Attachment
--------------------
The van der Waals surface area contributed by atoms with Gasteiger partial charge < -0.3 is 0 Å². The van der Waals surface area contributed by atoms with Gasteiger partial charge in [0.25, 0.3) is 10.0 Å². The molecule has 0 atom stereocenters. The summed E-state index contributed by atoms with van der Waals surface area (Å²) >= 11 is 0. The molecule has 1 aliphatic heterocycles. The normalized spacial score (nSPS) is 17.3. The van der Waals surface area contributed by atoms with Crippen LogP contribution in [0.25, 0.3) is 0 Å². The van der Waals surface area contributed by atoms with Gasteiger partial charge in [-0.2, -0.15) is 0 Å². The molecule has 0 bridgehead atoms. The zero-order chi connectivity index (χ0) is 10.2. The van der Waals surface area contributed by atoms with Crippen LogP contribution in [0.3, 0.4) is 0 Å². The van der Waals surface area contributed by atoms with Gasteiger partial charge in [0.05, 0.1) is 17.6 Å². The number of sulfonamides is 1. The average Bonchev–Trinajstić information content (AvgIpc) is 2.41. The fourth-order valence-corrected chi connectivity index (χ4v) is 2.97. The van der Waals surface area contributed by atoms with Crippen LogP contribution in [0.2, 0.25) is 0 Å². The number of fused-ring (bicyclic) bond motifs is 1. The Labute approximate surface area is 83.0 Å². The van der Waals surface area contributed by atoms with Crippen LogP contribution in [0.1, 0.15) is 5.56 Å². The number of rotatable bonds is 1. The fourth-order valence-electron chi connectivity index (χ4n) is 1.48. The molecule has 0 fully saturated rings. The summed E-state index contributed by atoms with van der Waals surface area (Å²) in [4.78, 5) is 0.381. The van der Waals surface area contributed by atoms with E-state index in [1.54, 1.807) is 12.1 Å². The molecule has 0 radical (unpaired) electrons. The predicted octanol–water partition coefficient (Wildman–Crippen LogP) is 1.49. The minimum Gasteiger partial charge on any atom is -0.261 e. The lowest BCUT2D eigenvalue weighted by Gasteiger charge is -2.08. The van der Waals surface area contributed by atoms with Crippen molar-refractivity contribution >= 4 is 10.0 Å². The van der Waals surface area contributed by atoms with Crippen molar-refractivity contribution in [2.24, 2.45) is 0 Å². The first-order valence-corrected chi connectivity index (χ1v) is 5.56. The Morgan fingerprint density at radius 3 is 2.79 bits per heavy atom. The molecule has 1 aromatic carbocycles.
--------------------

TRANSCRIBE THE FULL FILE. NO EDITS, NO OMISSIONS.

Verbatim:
The van der Waals surface area contributed by atoms with Gasteiger partial charge < -0.3 is 0 Å². The van der Waals surface area contributed by atoms with Gasteiger partial charge in [0.25, 0.3) is 10.0 Å². The molecule has 0 atom stereocenters. The summed E-state index contributed by atoms with van der Waals surface area (Å²) >= 11 is 0. The molecule has 1 aliphatic heterocycles. The normalized spacial score (nSPS) is 17.3. The van der Waals surface area contributed by atoms with Crippen LogP contribution in [0.25, 0.3) is 0 Å². The van der Waals surface area contributed by atoms with Gasteiger partial charge in [-0.2, -0.15) is 0 Å². The molecule has 0 bridgehead atoms. The zero-order chi connectivity index (χ0) is 10.2. The van der Waals surface area contributed by atoms with Crippen LogP contribution in [0.3, 0.4) is 0 Å². The van der Waals surface area contributed by atoms with Gasteiger partial charge in [0.05, 0.1) is 17.6 Å². The number of sulfonamides is 1. The average Bonchev–Trinajstić information content (AvgIpc) is 2.41. The fourth-order valence-corrected chi connectivity index (χ4v) is 2.97. The van der Waals surface area contributed by atoms with Crippen LogP contribution in [0.2, 0.25) is 0 Å². The number of fused-ring (bicyclic) bond motifs is 1. The Labute approximate surface area is 83.0 Å². The van der Waals surface area contributed by atoms with Crippen LogP contribution in [0.1, 0.15) is 5.56 Å². The number of rotatable bonds is 1. The fourth-order valence-electron chi connectivity index (χ4n) is 1.48. The molecule has 0 fully saturated rings. The summed E-state index contributed by atoms with van der Waals surface area (Å²) in [4.78, 5) is 0.381. The van der Waals surface area contributed by atoms with E-state index in [1.54, 1.807) is 12.1 Å². The molecule has 0 radical (unpaired) electrons. The predicted octanol–water partition coefficient (Wildman–Crippen LogP) is 1.49. The minimum Gasteiger partial charge on any atom is -0.261 e. The lowest BCUT2D eigenvalue weighted by Gasteiger charge is -2.08. The van der Waals surface area contributed by atoms with Crippen molar-refractivity contribution >= 4 is 10.0 Å². The van der Waals surface area contributed by atoms with Crippen molar-refractivity contribution in [2.24, 2.45) is 0 Å². The first-order valence-corrected chi connectivity index (χ1v) is 5.56. The Morgan fingerprint density at radius 3 is 2.79 bits per heavy atom. The molecule has 1 aromatic carbocycles.